The CDC recommends vaccination “as long as flu viruses are circulating” and the season can run as late as May. In Georgia, there is “moderate” intensity of influenza, according to the most recent report. Influenza B viruses tend to respond better to vaccines than influenza A viruses. This season’s vaccine is believed to be about 36 percent effective overall, with lower effectiveness against the H3N2 strain, according to a mid-season estimate by the CDC. But even partial protection can help reduce the severity of illness.

5. Don’t let your guard down. Continue to take steps to protect you and your family from catching and spreading the flu. Wash your hands - before and after eating, after using the restroom, after coming home from work and school, after touching your mouth or nose. Hand-hygiene is one of the simplest and most effective ways to stop the spread of germs.

6. Cover your nose and mouth when you cough or sneeze, and stay home if you are sick. The Centers for Disease Control and Prevention recommends that you stay home for at least 24 hours after your fever is gone (except to get medical care or other necessities). Your fever should be gone for at least 24 hours without the use of a fever-reducing medicine, such as Tylenol. You should stay home from work, school, travel, shopping, social events, and public gatherings. Check with your child's daycare or school before sending your child back. Many have rules and it’s generally at least a full day after they don't have any fever without medication.

Grilling meat could raise your risk of high blood pressure, study says

Grill lovers beware. Before you fire up the grill, a new report says that barbecue may increase your risk of high blood pressure.

Researchers from the American Heart Association presented a report Wednesday that explored whether foods cooked at high temperatures affect blood pressure. 

To do so, they examined more than 100,000 people from various long-term health studies. Researchers gathered information about the individuals’ cooking methods and the development of high blood pressure among those who regularly ate beef, poultry or fish. 

>> Read more trending news 

After analyzing the results, researchers found that none of the participants had high blood pressure, diabetes or cancer at the start of the program. About 37,000 of them had developed high blood pressure during the followup 12 to 16 years later.

When the scientists took a closer look, they discovered that those who reported eating two servings of red meat, chicken or fish a week were at higher risk for hypertension.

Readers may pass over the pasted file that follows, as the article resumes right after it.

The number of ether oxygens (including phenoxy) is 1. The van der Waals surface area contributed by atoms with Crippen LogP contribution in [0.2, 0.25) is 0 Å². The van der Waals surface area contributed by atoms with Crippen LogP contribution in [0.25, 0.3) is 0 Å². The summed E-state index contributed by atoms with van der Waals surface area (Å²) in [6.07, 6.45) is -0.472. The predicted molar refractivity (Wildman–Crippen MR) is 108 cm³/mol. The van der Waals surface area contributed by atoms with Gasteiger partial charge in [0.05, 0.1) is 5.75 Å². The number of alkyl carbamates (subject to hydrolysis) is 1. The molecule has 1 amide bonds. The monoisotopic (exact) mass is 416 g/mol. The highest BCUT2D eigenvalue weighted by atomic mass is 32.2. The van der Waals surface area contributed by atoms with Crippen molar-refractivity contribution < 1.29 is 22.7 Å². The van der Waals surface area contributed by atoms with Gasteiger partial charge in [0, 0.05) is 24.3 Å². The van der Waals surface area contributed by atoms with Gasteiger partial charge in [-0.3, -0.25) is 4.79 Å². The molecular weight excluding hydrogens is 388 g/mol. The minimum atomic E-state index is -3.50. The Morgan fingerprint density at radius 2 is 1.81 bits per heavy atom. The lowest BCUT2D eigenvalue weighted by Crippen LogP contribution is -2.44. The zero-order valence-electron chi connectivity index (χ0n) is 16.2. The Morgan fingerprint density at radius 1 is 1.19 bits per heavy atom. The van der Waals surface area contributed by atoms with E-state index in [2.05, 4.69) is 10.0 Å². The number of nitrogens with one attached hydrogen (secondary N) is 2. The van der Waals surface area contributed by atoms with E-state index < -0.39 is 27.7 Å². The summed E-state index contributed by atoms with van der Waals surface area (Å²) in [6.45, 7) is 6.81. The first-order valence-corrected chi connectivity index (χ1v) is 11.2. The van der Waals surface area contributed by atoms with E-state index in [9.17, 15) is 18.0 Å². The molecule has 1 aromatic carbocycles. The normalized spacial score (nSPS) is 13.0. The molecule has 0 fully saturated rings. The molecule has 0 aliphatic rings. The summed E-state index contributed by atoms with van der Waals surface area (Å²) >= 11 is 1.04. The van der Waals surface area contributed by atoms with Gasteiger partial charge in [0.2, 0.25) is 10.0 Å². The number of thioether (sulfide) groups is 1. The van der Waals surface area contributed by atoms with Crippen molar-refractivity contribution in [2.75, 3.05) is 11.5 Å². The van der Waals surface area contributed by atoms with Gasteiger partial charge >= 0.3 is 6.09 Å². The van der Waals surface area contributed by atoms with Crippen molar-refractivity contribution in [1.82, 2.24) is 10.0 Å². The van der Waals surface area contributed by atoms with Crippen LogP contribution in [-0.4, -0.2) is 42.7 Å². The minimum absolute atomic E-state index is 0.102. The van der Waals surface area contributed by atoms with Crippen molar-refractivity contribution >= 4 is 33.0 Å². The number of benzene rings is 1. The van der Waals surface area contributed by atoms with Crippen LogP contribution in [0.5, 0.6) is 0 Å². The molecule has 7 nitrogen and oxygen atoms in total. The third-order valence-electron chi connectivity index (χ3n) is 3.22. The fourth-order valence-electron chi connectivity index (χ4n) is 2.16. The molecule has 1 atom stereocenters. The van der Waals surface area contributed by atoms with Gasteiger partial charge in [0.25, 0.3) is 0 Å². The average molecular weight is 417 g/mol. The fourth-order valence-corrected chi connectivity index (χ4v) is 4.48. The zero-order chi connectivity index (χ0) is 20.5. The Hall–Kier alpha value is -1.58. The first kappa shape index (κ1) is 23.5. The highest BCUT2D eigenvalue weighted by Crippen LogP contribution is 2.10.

The risk was 17 percent higher for people who grilled, broiled or roasted beef, chicken or fish more than 15 times a month, compared to those who did it less than four times a month. 

Related: How barbershops can help trim high blood pressure in black men

Furthermore, the risk was 15 percent higher for those who liked their meats well-done as opposed to rarer. High blood pressure risk was also higher for those estimated to have consumed the highest levels of heterocyclic aromatic amines, a chemical found on meats that are charred or exposed to high temperatures.

“The chemicals produced by cooking meats at high temperatures induce oxidative stress, inflammation and insulin resistance in animal studies, and these pathways may also lead to an elevated risk of developing high blood pressure,” Gang Liu said in a Wednesday news release

“Our findings suggest that it may help reduce the risk of high blood pressure if you don’t eat these foods cooked well done and avoid the use of open-flame and/or high-temperature cooking methods, including grilling/barbequing and broiling.”

Find out more about the report at the American Heart Association website.

Death penalty for some drug dealers part of Trump opioid plan, report says

President Donald Trump's proposal to fight the nation's growing opioid epidemic reportedly includes pursuing the death penalty for some drug traffickers. 

According to Reuters, Trump will detail his plan – which calls for stronger penalties for dealers, fewer opioid prescriptions, and improvements to drug education and access to treatment – Monday in New Hampshire.

>> Read more trending news 

Andrew Bremberg, Trump's domestic policy director, said the Justice Department "will seek the death penalty against drug traffickers when it's appropriate under current law," Reuters reported. The death penalty currently can be sought for some drug-related murders, the news service reported.

Read more here or here.